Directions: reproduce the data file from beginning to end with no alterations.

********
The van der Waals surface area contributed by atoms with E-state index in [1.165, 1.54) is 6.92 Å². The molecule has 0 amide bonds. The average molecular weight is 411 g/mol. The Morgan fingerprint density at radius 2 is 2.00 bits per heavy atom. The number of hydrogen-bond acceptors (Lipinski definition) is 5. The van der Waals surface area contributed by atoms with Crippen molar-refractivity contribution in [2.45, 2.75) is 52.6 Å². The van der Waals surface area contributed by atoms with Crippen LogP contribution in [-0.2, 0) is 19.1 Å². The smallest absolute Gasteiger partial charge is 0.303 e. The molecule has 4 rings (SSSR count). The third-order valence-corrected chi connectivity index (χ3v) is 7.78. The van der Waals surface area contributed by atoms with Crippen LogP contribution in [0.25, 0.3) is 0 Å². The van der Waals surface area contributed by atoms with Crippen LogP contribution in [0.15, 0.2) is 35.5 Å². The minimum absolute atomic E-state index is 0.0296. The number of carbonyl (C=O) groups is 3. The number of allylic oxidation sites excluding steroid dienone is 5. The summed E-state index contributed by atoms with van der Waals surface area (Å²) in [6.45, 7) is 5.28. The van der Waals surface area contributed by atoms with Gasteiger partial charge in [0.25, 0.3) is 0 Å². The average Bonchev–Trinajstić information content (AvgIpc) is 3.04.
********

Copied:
The van der Waals surface area contributed by atoms with E-state index in [1.165, 1.54) is 6.92 Å². The molecule has 0 amide bonds. The average molecular weight is 411 g/mol. The Morgan fingerprint density at radius 2 is 2.00 bits per heavy atom. The number of hydrogen-bond acceptors (Lipinski definition) is 5. The van der Waals surface area contributed by atoms with Crippen molar-refractivity contribution in [2.45, 2.75) is 52.6 Å². The van der Waals surface area contributed by atoms with Crippen LogP contribution in [-0.2, 0) is 19.1 Å². The smallest absolute Gasteiger partial charge is 0.303 e. The molecule has 4 rings (SSSR count). The third-order valence-corrected chi connectivity index (χ3v) is 7.78. The van der Waals surface area contributed by atoms with Crippen LogP contribution in [0.25, 0.3) is 0 Å². The van der Waals surface area contributed by atoms with Crippen LogP contribution in [0.15, 0.2) is 35.5 Å². The minimum absolute atomic E-state index is 0.0296. The number of carbonyl (C=O) groups is 3. The number of allylic oxidation sites excluding steroid dienone is 5. The summed E-state index contributed by atoms with van der Waals surface area (Å²) in [6.45, 7) is 5.28. The van der Waals surface area contributed by atoms with Gasteiger partial charge in [0.25, 0.3) is 0 Å². The average Bonchev–Trinajstić information content (AvgIpc) is 3.04.